13 Reasons Why Season 1 Review



Season 1

Season 2

Episode Guide

Tape 1, Side A
Tape 1, Side B
Tape 2, Side A
Tape 2, Side B
Tape 3, Side A
Tape 3, Side B
Tape 4, Side A
Tape 4, Side B
Tape 5, Side A
Tape 5, Side B
Tape 6, Side A
Tape 6, Side B
Tape 7, Side A


Much like the agony felt by lead protagonist Clay (Dylan Minnette) through these 13 heart-wrenching episodes, watching 13 Reasons Why is quite the conflicting experience. On the one hand, the show clumsily navigates parts of its plot, stumbling around the mystery of what drove Hannah Baker (Katherine Langford) to commit suicide by injecting each episode with melodrama outside the flashback scenes that dive into Hannah’s life. Questionable acting plagues large stretches of the show too and moments of illogical idiocy by both the adult and teen characters alike, are reason enough for some to overlook 13 Reasons Why and write it off as a train-wreck. However, a combination of mystery, shocking plot developments and hard hitting questions around suicide and other teen issues make this an important and defining series, flaws and all.

The story itself is simple enough – 17 year old, high school student Hannah Baker takes her own life and with the school shocked and mourning her death, 13 tapes are left behind, recorded by Hannah herself, detailing the events leading up to her death and who’s ultimately responsible for it. Each episode leads on from the next with the tapes used to smartly anchor the story to a single event in Hannah’s life, slowly building towards her untimely end. At the heart of this is Hannah’s friend Clay, emotionally torn and visibly grieving her absence. When he stumbles upon the tapes and begins to listen, he quickly realizes numerous people are responsible for pushing her over the edge – including Clay himself. The tapes are a neat little plot device, helping to drive the narrative forward while the penultimate few episodes of the season really ramp up the pace to an explosive finale.

While the inclusion of taboo subjects around suicide, self harm, substance abuse and other teen issues deserves to be applauded, the execution in which they’re showcased is almost certain to divide opinion. There will be some that see this as an attempt to glorify suicide – the impact the tapes and Hannah’s death have on the people she deems responsible are devastating to say the least and this could arguably entice young teens to see suicide as a viable option if they’re experiencing similar issues. At the same time, there are moments of genuine shock, devastation and heartbreak throughout the series that really show the impact suicide has on people in a way that’s not usually shown on TV. This has been an incredibly conflicting topic to try and nail and in many ways, both arguments are correct. There are moments where the narrative is really clumsily handled but other times the plot is so endearing and well written it’sdifficult to imagine these juxtaposing scenes are from the same show.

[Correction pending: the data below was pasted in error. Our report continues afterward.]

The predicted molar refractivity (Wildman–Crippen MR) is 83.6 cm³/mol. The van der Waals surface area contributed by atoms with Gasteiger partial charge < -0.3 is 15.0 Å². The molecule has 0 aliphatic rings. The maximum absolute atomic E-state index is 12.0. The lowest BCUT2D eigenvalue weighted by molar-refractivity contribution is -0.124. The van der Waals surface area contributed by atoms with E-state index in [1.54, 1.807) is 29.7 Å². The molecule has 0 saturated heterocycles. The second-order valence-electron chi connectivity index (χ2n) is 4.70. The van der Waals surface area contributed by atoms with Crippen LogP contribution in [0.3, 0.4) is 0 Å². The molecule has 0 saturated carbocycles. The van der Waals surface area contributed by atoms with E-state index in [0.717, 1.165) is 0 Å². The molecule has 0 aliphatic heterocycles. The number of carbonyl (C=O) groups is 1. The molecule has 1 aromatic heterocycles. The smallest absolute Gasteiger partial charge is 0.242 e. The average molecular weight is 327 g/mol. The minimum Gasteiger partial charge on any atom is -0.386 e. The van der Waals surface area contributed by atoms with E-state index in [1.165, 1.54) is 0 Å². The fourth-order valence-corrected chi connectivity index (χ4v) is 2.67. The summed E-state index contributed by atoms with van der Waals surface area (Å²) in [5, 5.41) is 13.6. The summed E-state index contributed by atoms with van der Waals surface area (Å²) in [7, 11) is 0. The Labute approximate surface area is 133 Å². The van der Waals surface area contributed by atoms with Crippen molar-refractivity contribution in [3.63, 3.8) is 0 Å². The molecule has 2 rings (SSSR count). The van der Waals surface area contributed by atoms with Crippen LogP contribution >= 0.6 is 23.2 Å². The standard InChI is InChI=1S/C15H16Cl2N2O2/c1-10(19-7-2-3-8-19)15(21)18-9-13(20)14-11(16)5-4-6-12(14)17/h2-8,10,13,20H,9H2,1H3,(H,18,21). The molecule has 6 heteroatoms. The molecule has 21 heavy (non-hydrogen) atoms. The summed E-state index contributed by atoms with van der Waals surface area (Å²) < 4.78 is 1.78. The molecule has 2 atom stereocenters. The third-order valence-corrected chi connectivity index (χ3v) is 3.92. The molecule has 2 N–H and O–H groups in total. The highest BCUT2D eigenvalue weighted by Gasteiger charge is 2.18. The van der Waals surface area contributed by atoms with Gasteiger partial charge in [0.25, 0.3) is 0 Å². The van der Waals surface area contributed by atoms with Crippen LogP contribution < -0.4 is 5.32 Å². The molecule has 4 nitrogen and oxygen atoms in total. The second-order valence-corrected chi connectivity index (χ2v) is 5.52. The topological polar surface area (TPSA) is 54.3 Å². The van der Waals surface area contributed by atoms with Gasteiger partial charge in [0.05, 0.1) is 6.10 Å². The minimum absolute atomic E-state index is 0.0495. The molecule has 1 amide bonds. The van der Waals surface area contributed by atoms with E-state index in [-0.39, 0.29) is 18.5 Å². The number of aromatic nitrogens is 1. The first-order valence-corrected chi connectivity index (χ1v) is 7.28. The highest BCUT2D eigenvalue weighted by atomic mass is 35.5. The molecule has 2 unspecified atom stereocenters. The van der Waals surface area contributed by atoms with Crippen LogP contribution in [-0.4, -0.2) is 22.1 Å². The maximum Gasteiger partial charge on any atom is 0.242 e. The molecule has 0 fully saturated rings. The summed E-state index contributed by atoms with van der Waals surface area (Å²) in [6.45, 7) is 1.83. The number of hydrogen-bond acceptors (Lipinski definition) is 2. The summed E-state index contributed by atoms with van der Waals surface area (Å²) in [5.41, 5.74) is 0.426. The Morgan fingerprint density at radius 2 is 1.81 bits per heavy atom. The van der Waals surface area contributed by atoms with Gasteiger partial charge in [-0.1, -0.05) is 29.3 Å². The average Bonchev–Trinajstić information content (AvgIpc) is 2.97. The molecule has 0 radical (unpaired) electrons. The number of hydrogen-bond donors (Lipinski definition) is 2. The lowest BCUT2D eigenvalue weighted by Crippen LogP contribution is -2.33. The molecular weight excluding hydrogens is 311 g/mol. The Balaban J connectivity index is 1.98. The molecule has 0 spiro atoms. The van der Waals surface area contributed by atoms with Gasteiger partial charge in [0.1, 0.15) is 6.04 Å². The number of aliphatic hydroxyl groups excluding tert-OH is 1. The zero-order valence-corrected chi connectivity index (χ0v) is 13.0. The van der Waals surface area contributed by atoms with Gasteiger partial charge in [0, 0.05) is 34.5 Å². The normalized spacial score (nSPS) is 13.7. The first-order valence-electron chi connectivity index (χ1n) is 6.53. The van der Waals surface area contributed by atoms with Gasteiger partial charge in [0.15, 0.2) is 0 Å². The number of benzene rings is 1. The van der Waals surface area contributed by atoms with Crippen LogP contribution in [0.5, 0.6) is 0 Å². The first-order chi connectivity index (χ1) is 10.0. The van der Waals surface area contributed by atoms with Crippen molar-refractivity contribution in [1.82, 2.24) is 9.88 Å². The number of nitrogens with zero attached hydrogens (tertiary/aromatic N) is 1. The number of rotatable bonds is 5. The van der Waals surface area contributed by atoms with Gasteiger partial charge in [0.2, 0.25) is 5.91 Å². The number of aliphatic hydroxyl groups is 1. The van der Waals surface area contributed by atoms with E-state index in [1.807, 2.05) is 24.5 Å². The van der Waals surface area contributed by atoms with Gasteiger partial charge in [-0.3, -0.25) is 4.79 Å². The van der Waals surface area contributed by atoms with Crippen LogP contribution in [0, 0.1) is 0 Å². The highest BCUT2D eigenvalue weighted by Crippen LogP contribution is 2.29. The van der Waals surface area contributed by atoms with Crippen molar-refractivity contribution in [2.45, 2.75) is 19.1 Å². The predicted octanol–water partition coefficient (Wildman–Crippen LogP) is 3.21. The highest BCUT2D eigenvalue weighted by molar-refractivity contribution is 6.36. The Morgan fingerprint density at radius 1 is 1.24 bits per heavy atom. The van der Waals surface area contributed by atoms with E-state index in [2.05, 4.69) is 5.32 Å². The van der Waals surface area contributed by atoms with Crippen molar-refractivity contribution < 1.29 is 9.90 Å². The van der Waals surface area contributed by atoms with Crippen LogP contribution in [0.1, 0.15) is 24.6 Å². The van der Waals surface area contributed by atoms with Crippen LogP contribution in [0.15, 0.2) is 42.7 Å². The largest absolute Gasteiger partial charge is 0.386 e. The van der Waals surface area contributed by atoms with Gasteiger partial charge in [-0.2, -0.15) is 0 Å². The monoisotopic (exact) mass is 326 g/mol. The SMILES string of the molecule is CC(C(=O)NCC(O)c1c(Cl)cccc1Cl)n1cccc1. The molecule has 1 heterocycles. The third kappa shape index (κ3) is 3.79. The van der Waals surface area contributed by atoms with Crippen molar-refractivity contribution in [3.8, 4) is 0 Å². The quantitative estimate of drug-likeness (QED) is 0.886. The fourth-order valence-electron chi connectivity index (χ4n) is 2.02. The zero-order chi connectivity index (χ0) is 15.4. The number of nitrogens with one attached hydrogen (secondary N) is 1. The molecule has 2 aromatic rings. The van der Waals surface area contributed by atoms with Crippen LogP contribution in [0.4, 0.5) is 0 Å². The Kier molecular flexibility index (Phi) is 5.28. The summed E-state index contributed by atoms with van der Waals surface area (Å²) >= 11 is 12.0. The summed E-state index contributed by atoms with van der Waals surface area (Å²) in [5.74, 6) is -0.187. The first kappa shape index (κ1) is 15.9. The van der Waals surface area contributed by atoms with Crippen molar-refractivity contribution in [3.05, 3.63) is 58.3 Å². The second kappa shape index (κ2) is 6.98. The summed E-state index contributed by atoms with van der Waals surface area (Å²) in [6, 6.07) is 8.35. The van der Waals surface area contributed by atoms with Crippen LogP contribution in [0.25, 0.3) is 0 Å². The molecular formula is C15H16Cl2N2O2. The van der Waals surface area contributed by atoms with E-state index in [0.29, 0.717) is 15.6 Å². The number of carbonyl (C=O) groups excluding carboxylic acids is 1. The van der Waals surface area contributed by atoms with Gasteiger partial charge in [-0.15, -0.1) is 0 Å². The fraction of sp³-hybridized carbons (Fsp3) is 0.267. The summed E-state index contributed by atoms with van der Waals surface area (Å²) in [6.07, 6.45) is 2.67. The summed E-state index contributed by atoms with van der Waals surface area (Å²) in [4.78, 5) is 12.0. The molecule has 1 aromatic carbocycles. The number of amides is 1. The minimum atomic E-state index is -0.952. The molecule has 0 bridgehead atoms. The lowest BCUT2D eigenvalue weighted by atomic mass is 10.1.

When you strip the series down to its core, there’s a tender, emotional narrative here that provocatively explores a young teenager taking her life and the effect it has on everyone around her. In that respect 13 Reasons Why does what many other shows haven’t dared to try, shining an ugly spotlight on our societal flaws in preventing these sort of tragedies from occurring. It’s just a pity that the clumsily written dialogue and poor acting detract from what’s otherwise a pretty enjoyable teen drama. If you can look past some of the inherent flaws with the series, there’s an incredibly important message here and one that should not be taken lightly. For that alone, 13 Reasons Why deserves to be applauded for breaking convention and producing something truly thought provocative and original.

  • Verdict - 7.5/10